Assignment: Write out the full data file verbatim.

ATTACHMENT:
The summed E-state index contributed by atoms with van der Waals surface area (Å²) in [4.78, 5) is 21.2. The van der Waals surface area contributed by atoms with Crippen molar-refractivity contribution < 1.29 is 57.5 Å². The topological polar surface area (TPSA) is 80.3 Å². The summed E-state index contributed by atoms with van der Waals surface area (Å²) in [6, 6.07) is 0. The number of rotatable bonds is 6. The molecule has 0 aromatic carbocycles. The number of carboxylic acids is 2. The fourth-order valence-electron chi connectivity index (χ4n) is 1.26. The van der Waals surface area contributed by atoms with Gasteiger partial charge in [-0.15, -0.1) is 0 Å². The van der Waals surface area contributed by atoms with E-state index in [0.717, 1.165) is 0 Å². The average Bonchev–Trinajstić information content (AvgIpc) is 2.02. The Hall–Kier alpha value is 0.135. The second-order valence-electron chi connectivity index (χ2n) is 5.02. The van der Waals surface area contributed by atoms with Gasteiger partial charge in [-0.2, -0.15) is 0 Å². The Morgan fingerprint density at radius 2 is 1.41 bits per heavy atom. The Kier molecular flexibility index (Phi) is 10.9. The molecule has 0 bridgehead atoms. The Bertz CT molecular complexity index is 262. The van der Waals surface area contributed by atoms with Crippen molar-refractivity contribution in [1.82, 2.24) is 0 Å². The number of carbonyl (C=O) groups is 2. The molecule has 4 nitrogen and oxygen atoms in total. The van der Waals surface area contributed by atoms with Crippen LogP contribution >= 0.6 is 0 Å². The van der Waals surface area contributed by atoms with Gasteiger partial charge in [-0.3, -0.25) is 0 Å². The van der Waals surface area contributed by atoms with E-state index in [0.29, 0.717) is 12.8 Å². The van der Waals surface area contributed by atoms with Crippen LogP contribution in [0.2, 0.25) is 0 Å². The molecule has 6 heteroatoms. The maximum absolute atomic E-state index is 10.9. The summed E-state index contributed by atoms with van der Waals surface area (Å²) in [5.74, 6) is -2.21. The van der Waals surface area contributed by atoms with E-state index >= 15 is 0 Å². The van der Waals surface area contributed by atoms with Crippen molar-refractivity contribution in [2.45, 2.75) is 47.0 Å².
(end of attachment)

The summed E-state index contributed by atoms with van der Waals surface area (Å²) in [4.78, 5) is 21.2. The van der Waals surface area contributed by atoms with Crippen molar-refractivity contribution < 1.29 is 57.5 Å². The topological polar surface area (TPSA) is 80.3 Å². The summed E-state index contributed by atoms with van der Waals surface area (Å²) in [6, 6.07) is 0. The number of rotatable bonds is 6. The molecule has 0 aromatic carbocycles. The number of carboxylic acids is 2. The fourth-order valence-electron chi connectivity index (χ4n) is 1.26. The van der Waals surface area contributed by atoms with Gasteiger partial charge in [-0.15, -0.1) is 0 Å². The van der Waals surface area contributed by atoms with E-state index in [0.717, 1.165) is 0 Å². The average Bonchev–Trinajstić information content (AvgIpc) is 2.02. The Hall–Kier alpha value is 0.135. The second-order valence-electron chi connectivity index (χ2n) is 5.02. The van der Waals surface area contributed by atoms with Gasteiger partial charge in [-0.2, -0.15) is 0 Å². The Morgan fingerprint density at radius 2 is 1.41 bits per heavy atom. The Kier molecular flexibility index (Phi) is 10.9. The molecule has 0 bridgehead atoms. The Bertz CT molecular complexity index is 262. The van der Waals surface area contributed by atoms with Crippen molar-refractivity contribution in [1.82, 2.24) is 0 Å². The number of carbonyl (C=O) groups is 2. The molecule has 4 nitrogen and oxygen atoms in total. The van der Waals surface area contributed by atoms with Crippen LogP contribution >= 0.6 is 0 Å². The van der Waals surface area contributed by atoms with Gasteiger partial charge in [-0.3, -0.25) is 0 Å². The van der Waals surface area contributed by atoms with E-state index in [0.29, 0.717) is 12.8 Å². The van der Waals surface area contributed by atoms with Crippen LogP contribution in [0.2, 0.25) is 0 Å². The molecule has 6 heteroatoms. The maximum absolute atomic E-state index is 10.9. The summed E-state index contributed by atoms with van der Waals surface area (Å²) in [5.74, 6) is -2.21. The van der Waals surface area contributed by atoms with E-state index >= 15 is 0 Å². The van der Waals surface area contributed by atoms with Crippen molar-refractivity contribution in [2.45, 2.75) is 47.0 Å².